During a previous visit, the building turned out to be closed, so I walked back to The Rookery on a sunny late summer day and instantly recognized the unique exterior of the building. Built with bricks, it looks rather dark. I walk around the building, looking up most of the time, and soon discover the many styles used to decorate the building. It is square, but all sides look different. I cross the LaSalle Street to look up at the main facade: above the arched entrance is a tower with rich decorative elements all the way to the top. The building is twelve stories tall, and dwarfed by its newer neighbours, but it is considered the oldest standing skyscraper of Chicago. When I have seen all sides of the building, it is time to go inside: I have read that it is possible to see the lobby on the ground floor and am curious about the interior.
Before entering, I notice crows sculpted on the arch above the entrance, a reference to the name of the building, I assume. Once inside, I notice an opulent name sign: The Rookery. In the white marble: golden decorative elements. I walk past the elevator to the court of the building. Architects Root and Burnham managed to design the Rookery with an open central section, which allows daylight to come in from above, and lighten up the offices on all sides. The court is topped by a glass roof, supported by iron beams from which chandeliers hang, with semi-globe lights. There is a lot to see here, and just when I walk around to get a better view, I notice a small group with badges and a guide. It turns out that a tour is about to start, the only way to see beyond the lobby for those not working in one of the offices in the building. I manage to purchase a ticket, get a badge myself, and listen to the guide explaining the curious history of the Rookery.
A National Historic Landmark, the Rookery was completed in 1888, 17 years after the Great Chicago Fire which destroyed much of the city. At the time, it was possible to see Lake Michigan from the building: unthinkable now. We walk outside, and the guide points out that the name of the building refers to pigeons who lived in the building previously standing here, but also to the politicians using the building when it served as a temporary City Hall. The nickname stuck, much to the dislike of its owners, hence the sculpted crows outside which Root added. The building saw several redesigns in its interior, by Frank Lloyd Wright, Drummond, and by an architecture firm in the early 1990s. Much of the original wrought iron is now hidden from sight, and you can see Venetian, Arabic, Moorish, Byzantine, Romanesque and other styles in details like the staircases and wall decorations. One column in the court has an open side, allowing to see the original wrought iron used. We walk the balcony in the court, and then up the stairs - it is when I look up that I see the entire spiral staircase to the top floor: a great sight. The guide takes us to the top floor in an elevator, explaining more about the history of the building in the library. Back in the court, I walk around again, look at all the details, the roof, the walls, the staircase, the chandeliers, the light - now with the knowledge given by the guide. Hats off to the architects for making a building that is still remarkable more than 125 years after completion!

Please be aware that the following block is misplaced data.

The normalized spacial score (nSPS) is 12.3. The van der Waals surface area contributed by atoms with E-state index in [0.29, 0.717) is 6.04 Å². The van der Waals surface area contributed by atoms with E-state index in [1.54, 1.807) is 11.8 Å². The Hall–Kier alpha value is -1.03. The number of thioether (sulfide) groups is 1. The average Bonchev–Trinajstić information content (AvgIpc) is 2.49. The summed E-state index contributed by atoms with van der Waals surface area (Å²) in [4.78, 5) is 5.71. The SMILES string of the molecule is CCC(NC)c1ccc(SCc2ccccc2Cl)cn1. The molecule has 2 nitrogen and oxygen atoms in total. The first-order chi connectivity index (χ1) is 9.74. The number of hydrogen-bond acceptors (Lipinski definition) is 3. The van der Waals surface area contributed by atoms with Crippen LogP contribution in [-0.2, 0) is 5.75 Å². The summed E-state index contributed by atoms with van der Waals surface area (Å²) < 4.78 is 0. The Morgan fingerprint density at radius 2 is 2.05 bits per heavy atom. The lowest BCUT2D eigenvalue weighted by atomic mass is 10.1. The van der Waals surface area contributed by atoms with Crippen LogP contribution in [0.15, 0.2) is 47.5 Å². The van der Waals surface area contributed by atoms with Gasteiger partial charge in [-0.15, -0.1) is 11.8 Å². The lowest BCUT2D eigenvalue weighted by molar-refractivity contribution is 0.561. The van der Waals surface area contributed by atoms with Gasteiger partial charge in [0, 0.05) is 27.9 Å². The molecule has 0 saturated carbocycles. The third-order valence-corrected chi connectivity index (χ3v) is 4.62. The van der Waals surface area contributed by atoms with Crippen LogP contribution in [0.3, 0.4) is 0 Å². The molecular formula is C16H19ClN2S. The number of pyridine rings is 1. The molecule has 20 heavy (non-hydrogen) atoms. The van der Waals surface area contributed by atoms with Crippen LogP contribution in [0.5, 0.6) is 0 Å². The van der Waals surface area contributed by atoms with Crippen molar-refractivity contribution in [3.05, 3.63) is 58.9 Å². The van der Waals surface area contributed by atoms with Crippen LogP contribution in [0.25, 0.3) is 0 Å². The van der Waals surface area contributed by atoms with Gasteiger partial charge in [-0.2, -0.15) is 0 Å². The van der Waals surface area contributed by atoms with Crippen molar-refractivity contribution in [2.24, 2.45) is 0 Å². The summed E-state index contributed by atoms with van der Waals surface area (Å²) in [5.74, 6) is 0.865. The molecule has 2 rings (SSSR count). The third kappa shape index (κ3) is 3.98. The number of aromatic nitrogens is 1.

Personal travel impressions both in words and images from The Rookery (U.S.A.). Clicking on the pictures enlarges them and enables you to send the picture as a free e-card or download it for personal use, for instance, on your weblog. Or click on the map above to visit more places close to The Rookery.
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